What Happens to Prophecies in the New Testament?
What happens to prophecies in the New Testament?
The obvious answer is that they come true, but I think a more careful look shows otherwise.
Matthew 1:18-22 / Isaiah 7:14
As an example of a prophecy apparently coming true, we might consider the first chapter of Matthew. The text starting around Matthew 1:18 deals with the virgin birth of Jesus, fulfilling the prophecy of virgin birth in Isaiah 7:14. The text even reads (Matthew 1:22; NRSV), “All this took place to fulfill what had been spoken by the Lord through the prophet.”
John 19:24 / Psalm 22:18
Similarly, according to John 19:24, the soldiers cast lots for Jesus’ tunic to fulfill the prophecy of Psalm 22:18, “…and for my clothing they cast lots.” (Matthew 27:35 has the same account, but not all manuscripts have the direct reference to Psalms there.)
Fulfillment of Prophecy
Both of these seem to be cases of prophecies coming true.
But the Greek word in each case is plirow. And while “fulfill” is one common translation of that verb, I don’t think it’s accurate.
James 2:23 / Genesis 15:6
We find a particularly helpful example in James 2:23, “Thus the scripture was fulfilled [plirow] that says, ‘Abraham believed God, and it was reckoned to him as righteousness,’ and he was called the friend of God” (NRSV).
The theological argument in James 2 — commonly summarized as “faith without works is dead” — is complex, but the outline of these few verses is easy enough to follow. At issue is the connection between faith (pistis) and action (ergon) as they lead to justification. James 2:21 raises the possibility that Abraham was justified though action alone, when he almost sacrificed his son Isaac. James 2:22 notes that Abraham wasn’t just acting but also having faith, and then James 2:23 quotes Genesis 15:6: “…Abraham had faith in God.”
We should be clear. Genesis 15:6 is not a prophecy. It describes the past. So it cannot come true in the future any more than “it rained yesterday” can come true in the future.
Yet we find the Greek word plirow here. And most translations therefore blindly translate “scripture was fulfilled,” even though this is not a case of a prophecy being fulfilled at all.
Rather, this is a case of using the OT more generally to demonstrate a point, as if to say, “our current point matches a text in the OT.”
Using a text in this way was so common that it now has a technical name: proof text.
A proof text is a text that is used to demonstrate a point. This isn’t “proof” in the modern, scientific sense, though. The proof text doesn’t have to prove anything. And the proof text doesn’t even have to mean the same thing as what it’s demonstrating. The point of using a proof text was that it was considered better to use words of Scripture than to invent new ones — even if the words of Scripture were taken out of context.
The whole notion of text matching and of a proof text is generally foreign to our modern way of thinking. But it was central to how texts were understood 2,000 years ago.
In James 2, the proof text is Genesis 15:6. But, quite clearly, this doesn’t mean that Genesis 15:6 predicts James 2, or even that James meant to indicate that Genesis 15:6 was a prophecy that came true. We know because Genesis 15:6 isn’t a prophecy at all. Rather, James is using a passage in the OT to demonstrate a point. He’s using a proof text. And this proof text is introduced with the Greek word plirow.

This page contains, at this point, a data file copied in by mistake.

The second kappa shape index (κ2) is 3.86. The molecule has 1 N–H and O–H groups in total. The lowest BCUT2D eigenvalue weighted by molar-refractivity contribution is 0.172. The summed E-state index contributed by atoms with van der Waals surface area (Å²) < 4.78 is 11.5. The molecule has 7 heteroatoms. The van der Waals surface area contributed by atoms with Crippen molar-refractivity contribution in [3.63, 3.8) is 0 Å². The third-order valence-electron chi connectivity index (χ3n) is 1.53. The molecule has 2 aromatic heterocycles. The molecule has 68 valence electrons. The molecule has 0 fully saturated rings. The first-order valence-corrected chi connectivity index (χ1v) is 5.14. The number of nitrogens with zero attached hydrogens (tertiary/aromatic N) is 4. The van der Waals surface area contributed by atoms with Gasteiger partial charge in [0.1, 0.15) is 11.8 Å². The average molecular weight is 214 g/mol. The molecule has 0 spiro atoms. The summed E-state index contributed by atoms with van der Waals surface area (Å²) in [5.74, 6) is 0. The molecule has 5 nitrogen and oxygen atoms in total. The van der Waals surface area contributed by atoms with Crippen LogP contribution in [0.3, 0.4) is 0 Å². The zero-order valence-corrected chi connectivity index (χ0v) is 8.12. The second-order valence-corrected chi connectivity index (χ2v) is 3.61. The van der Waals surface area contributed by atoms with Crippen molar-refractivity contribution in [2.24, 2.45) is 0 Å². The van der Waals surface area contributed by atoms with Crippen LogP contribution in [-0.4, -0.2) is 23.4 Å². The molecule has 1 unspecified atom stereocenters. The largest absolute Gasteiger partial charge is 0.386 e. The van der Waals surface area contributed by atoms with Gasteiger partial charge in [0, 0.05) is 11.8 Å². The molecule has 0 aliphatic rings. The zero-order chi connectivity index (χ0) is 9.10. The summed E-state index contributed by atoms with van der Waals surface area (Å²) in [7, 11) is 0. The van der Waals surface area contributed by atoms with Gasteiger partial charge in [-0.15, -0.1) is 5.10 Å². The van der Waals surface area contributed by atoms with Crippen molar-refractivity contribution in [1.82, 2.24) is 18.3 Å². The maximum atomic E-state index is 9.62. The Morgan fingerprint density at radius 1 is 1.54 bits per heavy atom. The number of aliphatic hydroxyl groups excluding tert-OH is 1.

So better translations might be, “this matches Scripture” or “this accords with Scripture” or even “this complements Scripture.”
Matthew 2:14-15 / Hosea 11:1
We see the same thing in Matthew 2:14-15. Joseph “took the child and his mother … and went to Egypt … to fulfill [plirow] what the Lord had spoken by the prophet, ‘Out of Egypt I called my son'” (NRSV). Here Hosea 11:1 is the proof text: “When Israel was a child, I loved him, and out of Egypt I called my son” (NRSV).
But, again, Hosea 11:1 isn’t a prophecy. For one thing, the Hebrew probably means, “I called him [Israel] my son ever since Egypt.” The word translated “out of” is mi- — literally, “from,” and here it probably means “from the time of.” (Reflecting the difficulty of this text, the Greek has “his children” instead of “my son.”) More to the point, Hosea 11:5 reads, “he will not return to Egypt.” Clearly Hosea 11 isn’t a prophecy about going back to Egypt, but, if anything, about not going back. (Again, the Greek text differs, but it doesn’t matter, because Matthew’s quotation doesn’t match the Greek.)
Matthew’s claim is that “taking the child to Egypt” matches Hosea 11:1.
John 15:24-25 / Psalm 35:19 and Psalm 69:4
John 15:24-25 demonstrates the same pattern. The idea is to explain why, “they have seen and hated both me and my Father” (15:24; NRSV). The proof text, cited in John 15:25 ,is either Psalm 35:19 (“Do not let … those who hate me without cause wink the eye” [NRSV]) or Psalm 69:4 (“More in number than the hairs of my head are those who hate me without cause” [NRSV]). But in both Psalms the “me” crying out for help is in opposition to God, who can offer help. By contrast, we just saw that John 15:24 equated “me” with God.
Once again, this is not a prophecy coming true. It is a stylistic matching of two texts.
Matthew 1:18, Again
With this in mind, we can return to the important text of Matthew 1:18. The claim there is not that Isaiah predicts Jesus’ birth, but rather that the text of Isaiah matches. This is why Matthew had no problem juxtaposing, “…you are to name him Jesus” (1:21; NRSV) and “…they shall name him Emmanuel” (1:23; NRSV).
More generally, we see that one common style in the NT is to refer back to the text of the OT, matching words or phrases not for their truth value but for their rhetorical impact. Once you start looking for it, you’ll see it all over.